Compilation with gcc 4.6.0

Julien ÉLIE julien at
Sun Jun 12 21:57:03 UTC 2011

Hi Russ,

>>>>     for (c = *p; (q = *list) != NULL; list++)
>>>       for (i = 0; list[i] != NULL; i++)
>>>           if (strcasecmp(p, list[i]) == 0)
> I'm not following.  list is just an array of strings.  Previously, we
> traversed the array via incrementing a pointer; in the new version, we
> traverse the array using an explicit offset.

I thought that in the first version, we would only have one incrementation
(list++) and an assignment (q).  Therefore, we read the list sequentially,
traversing it.
Whereas in the new version, we would have an incrementation (i++) and
a traversal at each iteration (list[i]).

> But either way, the
> generated assembly code should amount to functionally the same thing

Yes, you're right.  I was a bit too naive when I thought that list[n]
would lead to code that parsed list[0], list[1], list[2], etc.
up to list[n].
The assembly code should directly use the address n*(size of a pointer)
after list[0].  So, OK, it is equivalent.

> I suspect there are latent stack handling bugs in PERLfilter should the
> stack ever end up getting reallocated.  There is a lot of code like:
>      if (perl_get_cv("filter_before_reload", false) != NULL)    {
>          perl_call_argv("filter_before_reload", G_EVAL|G_DISCARD|G_NOARGS, argv);
>          if (SvTRUE(ERRSV))     /* check $@ */ {
>              syslog (L_ERROR,"SERVER perl function filter_before_reload died: %s",
>                      SvPV(ERRSV, PL_na)) ;
>              (void)POPs ;
>              PerlFilter (false) ;
>          }
>      }
> in that function that I think, according to perlcall, should be surrounded
> in similar macro calls.

Normally, as G_DISCARD is specified, no need to use macro calls :-)
Nonetheless, I admit I am still not reassured…
(There is a POPs afterwards.)

> I'm not sure about the perl_eval_pv() calls,
> although I suspect they may do the same thing.

Hmm…  I will try to have a look.  Adding a mere SPAGAIN between the previous
perl_call_arg() and this perl_eval_pv() does not work:

Program received signal SIGSEGV, Segmentation fault.
[Switching to Thread -1220905280 (LWP 20853)]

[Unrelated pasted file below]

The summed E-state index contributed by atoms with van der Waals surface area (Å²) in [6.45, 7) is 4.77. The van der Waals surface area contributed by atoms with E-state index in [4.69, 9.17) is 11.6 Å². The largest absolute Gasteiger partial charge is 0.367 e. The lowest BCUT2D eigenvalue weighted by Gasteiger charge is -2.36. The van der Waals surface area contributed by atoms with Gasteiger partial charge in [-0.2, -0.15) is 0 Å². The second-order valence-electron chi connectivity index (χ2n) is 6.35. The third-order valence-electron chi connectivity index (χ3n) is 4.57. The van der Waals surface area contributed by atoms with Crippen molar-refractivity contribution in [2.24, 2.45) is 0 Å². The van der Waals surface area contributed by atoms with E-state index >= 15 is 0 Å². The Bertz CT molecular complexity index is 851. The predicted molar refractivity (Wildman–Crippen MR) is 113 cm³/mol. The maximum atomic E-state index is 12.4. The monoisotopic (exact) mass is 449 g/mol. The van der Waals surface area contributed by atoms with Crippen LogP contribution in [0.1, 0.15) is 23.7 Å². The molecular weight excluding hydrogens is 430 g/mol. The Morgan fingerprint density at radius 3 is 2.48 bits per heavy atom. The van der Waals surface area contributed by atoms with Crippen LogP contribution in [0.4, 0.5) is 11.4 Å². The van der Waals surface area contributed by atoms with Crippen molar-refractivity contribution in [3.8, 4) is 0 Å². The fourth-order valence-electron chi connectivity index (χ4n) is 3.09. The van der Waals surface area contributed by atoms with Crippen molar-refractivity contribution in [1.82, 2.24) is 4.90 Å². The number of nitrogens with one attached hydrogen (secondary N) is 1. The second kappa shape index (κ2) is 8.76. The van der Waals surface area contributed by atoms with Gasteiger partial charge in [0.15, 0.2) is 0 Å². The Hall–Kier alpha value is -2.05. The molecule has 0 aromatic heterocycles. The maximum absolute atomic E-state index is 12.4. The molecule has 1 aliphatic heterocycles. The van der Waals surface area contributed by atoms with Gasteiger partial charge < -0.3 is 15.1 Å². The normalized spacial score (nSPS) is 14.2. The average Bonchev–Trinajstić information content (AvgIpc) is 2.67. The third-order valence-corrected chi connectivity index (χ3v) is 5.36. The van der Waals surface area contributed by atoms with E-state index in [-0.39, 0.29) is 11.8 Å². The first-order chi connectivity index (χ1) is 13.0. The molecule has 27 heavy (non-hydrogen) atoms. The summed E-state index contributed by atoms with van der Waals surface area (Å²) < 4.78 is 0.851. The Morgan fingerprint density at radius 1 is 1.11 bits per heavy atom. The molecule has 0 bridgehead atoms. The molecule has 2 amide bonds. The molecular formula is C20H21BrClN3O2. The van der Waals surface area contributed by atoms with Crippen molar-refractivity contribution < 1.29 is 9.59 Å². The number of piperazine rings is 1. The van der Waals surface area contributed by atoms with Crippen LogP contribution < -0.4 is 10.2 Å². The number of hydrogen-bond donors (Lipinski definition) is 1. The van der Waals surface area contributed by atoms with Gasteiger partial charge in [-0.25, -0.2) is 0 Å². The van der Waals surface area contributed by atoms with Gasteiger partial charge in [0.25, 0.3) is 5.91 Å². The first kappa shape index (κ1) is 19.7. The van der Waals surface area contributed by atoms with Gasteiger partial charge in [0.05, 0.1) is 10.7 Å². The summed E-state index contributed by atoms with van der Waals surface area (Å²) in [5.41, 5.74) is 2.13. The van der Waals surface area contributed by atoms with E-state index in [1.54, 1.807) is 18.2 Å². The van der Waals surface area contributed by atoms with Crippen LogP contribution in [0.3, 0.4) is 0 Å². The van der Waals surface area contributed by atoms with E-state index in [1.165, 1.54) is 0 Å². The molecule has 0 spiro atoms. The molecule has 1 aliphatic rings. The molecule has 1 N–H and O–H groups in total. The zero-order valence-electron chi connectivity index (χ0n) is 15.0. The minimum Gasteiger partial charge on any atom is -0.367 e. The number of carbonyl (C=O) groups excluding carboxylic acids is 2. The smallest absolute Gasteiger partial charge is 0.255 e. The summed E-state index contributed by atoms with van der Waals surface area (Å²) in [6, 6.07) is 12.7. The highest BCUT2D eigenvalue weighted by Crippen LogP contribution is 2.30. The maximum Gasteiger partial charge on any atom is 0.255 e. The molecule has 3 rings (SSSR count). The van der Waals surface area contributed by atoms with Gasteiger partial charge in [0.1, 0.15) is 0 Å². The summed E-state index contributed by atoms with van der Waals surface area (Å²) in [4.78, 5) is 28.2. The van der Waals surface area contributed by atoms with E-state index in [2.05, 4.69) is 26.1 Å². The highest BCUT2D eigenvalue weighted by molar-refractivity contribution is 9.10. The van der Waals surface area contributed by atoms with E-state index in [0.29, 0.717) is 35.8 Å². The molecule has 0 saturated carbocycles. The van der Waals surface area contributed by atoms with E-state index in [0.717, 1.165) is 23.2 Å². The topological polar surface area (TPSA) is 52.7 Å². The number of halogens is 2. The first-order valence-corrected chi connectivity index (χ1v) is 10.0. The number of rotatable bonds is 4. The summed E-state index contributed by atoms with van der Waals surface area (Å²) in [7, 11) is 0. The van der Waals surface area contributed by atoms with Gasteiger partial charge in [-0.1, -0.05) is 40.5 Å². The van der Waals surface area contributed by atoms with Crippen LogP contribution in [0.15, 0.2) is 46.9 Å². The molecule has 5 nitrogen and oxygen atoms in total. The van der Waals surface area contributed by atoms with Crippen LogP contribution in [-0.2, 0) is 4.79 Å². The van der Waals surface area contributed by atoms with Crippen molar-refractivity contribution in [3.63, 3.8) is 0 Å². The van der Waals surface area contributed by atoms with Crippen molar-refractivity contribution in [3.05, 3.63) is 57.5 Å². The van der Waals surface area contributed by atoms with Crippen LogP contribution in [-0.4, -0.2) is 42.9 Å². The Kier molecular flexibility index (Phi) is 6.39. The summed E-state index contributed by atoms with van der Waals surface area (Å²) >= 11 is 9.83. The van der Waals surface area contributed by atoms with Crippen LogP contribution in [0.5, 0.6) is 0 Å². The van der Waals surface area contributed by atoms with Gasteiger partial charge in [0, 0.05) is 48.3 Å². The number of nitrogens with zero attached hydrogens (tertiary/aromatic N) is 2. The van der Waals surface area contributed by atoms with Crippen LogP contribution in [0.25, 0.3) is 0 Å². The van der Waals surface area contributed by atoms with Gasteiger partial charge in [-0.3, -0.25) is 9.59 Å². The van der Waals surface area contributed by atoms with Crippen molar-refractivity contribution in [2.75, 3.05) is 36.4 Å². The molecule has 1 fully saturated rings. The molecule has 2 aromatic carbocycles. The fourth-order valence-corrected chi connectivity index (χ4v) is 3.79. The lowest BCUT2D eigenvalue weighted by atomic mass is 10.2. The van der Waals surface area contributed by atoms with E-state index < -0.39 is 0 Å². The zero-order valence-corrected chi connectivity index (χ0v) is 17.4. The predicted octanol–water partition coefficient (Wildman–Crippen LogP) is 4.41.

0x082bcb26 in ?? ()
(gdb) bt
#0  0x082bcb26 in ?? ()
#1  0xb76d8019 in Perl_runops_standard () from /usr/lib/
#2  0xb7679b6e in Perl_magicname () from /usr/lib/
#3  0xb7679e4b in Perl_eval_sv () from /usr/lib/
#4  0xb767a146 in Perl_eval_pv () from /usr/lib/
#5  0x0809f880 in PERLreadfilter (filterfile=0x82baa28 "/home/news/bin/filter/", function=0x80a2708 "filter_art")
    at perl.c:202
#6  0x08059333 in CCreload (av=0xbfa5e200) at cc.c:1406
#7  0x08058891 in CCreader (cp=0xb70506d8) at cc.c:1879
#8  0x0805cc7a in CHANreadloop () at chan.c:1216
#9  0x0805f88f in main (ac=135349642, av=0x8114a48) at innd.c:736

Maybe everything should be separated and use FREETMPS;LEAVE; when finished.
That does not seem a satisfying solution :-/

The perlcall documentation is not clear enough, and even confusing.
For instance:

  The PUSHMARK macro tells Perl to make a mental note of the current
  stack pointer.  Even if you aren't passing any parameters (like the
  example shown in the section No Parameters, Nothing Returned)
  you must still call the PUSHMARK macro before you can call any
  of the call_* functions -- Perl still needs to know that there
  are no parameters.

and afterwards:

  static void
        call_argv("PrintList", G_DISCARD, words);
  Note that it is not necessary to call PUSHMARK in this instance.
  This is because call_argv will do it for you.

It is confusing…

> There are deeper problems with all that code, though, namely that it uses
> a rather awkward way to load code, and the way it runs the filter code is
> even worse.  Once upon a time, I had started figuring out what the "right"
> way to do this probably would be, and then never finished.  :/ PerlSilence
> is weird and needs a better solution,

Oh, yes.

> I think there were native
> functions that did what we're doing with perl_eval_pv() to load Perl code
> from a file.

I did not find it in perlembed, which says "Perl provides two API functions
to evaluate pieces of Perl code.  These are eval_sv in perlapi and eval_pv
in perlapi.  Arguably, these are the only routines you'll ever need to execute
snippets of Perl code from within your C program.  Your code can be as long as
you wish; it can contain multiple statements; it can employ use, require,
and do to include external Perl files."
Too bad they do not mention the other better routines :-/

The right use of stacks and functions is still obscure, even after reading
perlcall and perlembed.  It looks as though reading the source code of these
Perl functions would explain more things about how to use them!

Julien ÉLIE

« Le vrai danger, ce n'est pas quand les ordinateurs penseront comme
  les hommes, c'est quand les hommes penseront comme les
  ordinateurs. »

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